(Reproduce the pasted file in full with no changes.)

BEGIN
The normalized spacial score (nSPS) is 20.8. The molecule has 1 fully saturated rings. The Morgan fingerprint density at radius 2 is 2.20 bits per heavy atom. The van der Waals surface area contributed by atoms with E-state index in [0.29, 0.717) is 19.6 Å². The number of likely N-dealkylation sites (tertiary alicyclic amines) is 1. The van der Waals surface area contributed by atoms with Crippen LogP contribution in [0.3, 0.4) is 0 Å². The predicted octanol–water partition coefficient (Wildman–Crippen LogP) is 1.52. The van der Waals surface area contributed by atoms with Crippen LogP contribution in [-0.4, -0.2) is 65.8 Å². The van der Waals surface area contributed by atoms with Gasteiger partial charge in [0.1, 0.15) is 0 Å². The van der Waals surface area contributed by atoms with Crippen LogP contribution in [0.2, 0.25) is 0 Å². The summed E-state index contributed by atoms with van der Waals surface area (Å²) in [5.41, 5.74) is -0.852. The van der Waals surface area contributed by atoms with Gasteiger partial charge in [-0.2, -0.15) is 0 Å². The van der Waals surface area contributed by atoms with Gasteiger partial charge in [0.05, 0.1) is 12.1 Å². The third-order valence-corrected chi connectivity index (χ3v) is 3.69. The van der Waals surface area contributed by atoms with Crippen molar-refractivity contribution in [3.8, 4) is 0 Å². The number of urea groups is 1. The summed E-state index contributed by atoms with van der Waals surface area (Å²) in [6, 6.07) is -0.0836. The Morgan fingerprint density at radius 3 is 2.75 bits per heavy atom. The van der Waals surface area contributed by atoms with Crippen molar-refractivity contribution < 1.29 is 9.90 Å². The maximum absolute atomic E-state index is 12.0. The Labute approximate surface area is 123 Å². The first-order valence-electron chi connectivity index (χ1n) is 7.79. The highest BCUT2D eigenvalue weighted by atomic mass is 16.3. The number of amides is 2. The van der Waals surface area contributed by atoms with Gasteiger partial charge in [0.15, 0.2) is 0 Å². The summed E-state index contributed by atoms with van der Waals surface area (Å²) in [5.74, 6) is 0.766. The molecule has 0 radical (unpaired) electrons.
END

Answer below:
The normalized spacial score (nSPS) is 20.8. The molecule has 1 fully saturated rings. The Morgan fingerprint density at radius 2 is 2.20 bits per heavy atom. The van der Waals surface area contributed by atoms with E-state index in [0.29, 0.717) is 19.6 Å². The number of likely N-dealkylation sites (tertiary alicyclic amines) is 1. The van der Waals surface area contributed by atoms with Crippen LogP contribution in [0.3, 0.4) is 0 Å². The predicted octanol–water partition coefficient (Wildman–Crippen LogP) is 1.52. The van der Waals surface area contributed by atoms with Crippen LogP contribution in [-0.4, -0.2) is 65.8 Å². The van der Waals surface area contributed by atoms with Gasteiger partial charge in [0.1, 0.15) is 0 Å². The van der Waals surface area contributed by atoms with Crippen LogP contribution in [0.2, 0.25) is 0 Å². The summed E-state index contributed by atoms with van der Waals surface area (Å²) in [5.41, 5.74) is -0.852. The van der Waals surface area contributed by atoms with Gasteiger partial charge in [-0.2, -0.15) is 0 Å². The van der Waals surface area contributed by atoms with Gasteiger partial charge in [0.05, 0.1) is 12.1 Å². The third-order valence-corrected chi connectivity index (χ3v) is 3.69. The van der Waals surface area contributed by atoms with Crippen molar-refractivity contribution in [3.8, 4) is 0 Å². The number of urea groups is 1. The summed E-state index contributed by atoms with van der Waals surface area (Å²) in [6, 6.07) is -0.0836. The Morgan fingerprint density at radius 3 is 2.75 bits per heavy atom. The van der Waals surface area contributed by atoms with Crippen molar-refractivity contribution < 1.29 is 9.90 Å². The maximum absolute atomic E-state index is 12.0. The Labute approximate surface area is 123 Å². The first-order valence-electron chi connectivity index (χ1n) is 7.79. The highest BCUT2D eigenvalue weighted by atomic mass is 16.3. The number of amides is 2. The van der Waals surface area contributed by atoms with Gasteiger partial charge in [0.15, 0.2) is 0 Å². The summed E-state index contributed by atoms with van der Waals surface area (Å²) in [5.74, 6) is 0.766. The molecule has 0 radical (unpaired) electrons.